spiny tail


Spiny-tailed Monitor (Varanus acanthurus)

Also known as the Ridge-tailed Monitor or Ackies Dwarf Monitor, the spiny-tailed monitor is a species of monitor lizard (Varanus spp.) that is native to Australia where it occurs in northern Western Australia, in the Northern Territory and in the eastern and northeastern parts of Queensland. Spiny-tailed monitors are diurnal, solitary ground-dwellers which are often seen under rock slabs, boulders, rock cervices and rarely in spinifex grass. They feed mainly on insects (especially orthopterans and beetles) but are known to take other lizards and young mammals. 


Animalia-Chordata-Reptilia-Squamata-Varanidae-Varanus-(Odatria)-V. acanthurus

Image: Benjamint444 and Mark Dumont

@chocophotographer Continued from X

A gift. That is what he was, if he was understanding these humans correctly. A gift from the Empire to the royal family of Lucis. Like he was some kind of beast rather than a creature who could think and feel. Still in the wee hours of the night he had found himself deposited into the giant tank that was to be his home, the merman now sulking in a tucked in cave with a huff.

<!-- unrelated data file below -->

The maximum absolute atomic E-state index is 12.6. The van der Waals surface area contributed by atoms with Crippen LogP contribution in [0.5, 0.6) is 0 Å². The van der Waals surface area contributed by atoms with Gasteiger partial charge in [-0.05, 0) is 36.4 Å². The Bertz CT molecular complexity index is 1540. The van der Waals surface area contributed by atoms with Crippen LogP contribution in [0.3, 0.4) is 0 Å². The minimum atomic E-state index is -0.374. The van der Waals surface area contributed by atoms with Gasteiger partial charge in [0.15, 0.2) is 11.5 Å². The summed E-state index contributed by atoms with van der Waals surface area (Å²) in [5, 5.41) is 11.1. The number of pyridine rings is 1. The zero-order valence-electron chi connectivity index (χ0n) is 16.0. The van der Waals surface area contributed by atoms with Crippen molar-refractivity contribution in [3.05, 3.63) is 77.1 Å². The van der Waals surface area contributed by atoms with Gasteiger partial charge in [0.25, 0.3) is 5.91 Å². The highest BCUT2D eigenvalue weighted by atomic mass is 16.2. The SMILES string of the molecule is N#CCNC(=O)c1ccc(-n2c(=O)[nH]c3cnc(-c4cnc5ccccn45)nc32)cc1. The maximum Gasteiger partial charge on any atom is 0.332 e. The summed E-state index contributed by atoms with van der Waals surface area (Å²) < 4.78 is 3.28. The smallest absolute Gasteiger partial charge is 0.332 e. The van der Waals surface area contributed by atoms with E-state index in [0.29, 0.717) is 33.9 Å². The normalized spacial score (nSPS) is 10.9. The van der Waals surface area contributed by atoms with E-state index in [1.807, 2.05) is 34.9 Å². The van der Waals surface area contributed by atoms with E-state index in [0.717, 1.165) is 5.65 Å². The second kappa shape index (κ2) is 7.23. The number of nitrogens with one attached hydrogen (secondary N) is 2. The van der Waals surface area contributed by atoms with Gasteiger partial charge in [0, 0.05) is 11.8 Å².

His human half was hidden though his fish tail, a long orange and white, spiny tail like that of a lionfish, swayed outside of the tank, the merman keeping an eye on any and all who passed by.

Ignis was curious, to say the least. He heard the talk around the Citadel, but had been too busy with his own schedule to have the chance.

It wasn’t until the early morning hours, before the rest of humanity was even awake, that Ignis found himself wandering to investigate. He woke early out of habit, a detour from his normal routine wouldn’t hurt him.

The tank was impressively large, he admired it as he approached the glass. His eyes roamed through the environment inside the take, marveling the colors of the coral and seaweed as it swayed gently in a current. Ignis’s eyes fell on the tail, the movement caught his eye, and drew closer. 

In spite of his best efforts, he couldn’t see the rest of his form, but his eyes took in the details of that beautiful tail.

“You are a rare sight,” he said softly to himself, tone reverent. 


Banded Uromastyx
Uromastyx D. Flavifasciata

Idk literally the best thing about Uromastyx is they don’t have Morphs. This diversity is all about that pure untouched, un-manipulated, wild DNA. We have a uromastyx in every color you’d want in life.

This guy right here is Ink. 14" of pure muscle. He’s my big boy. I love him 😊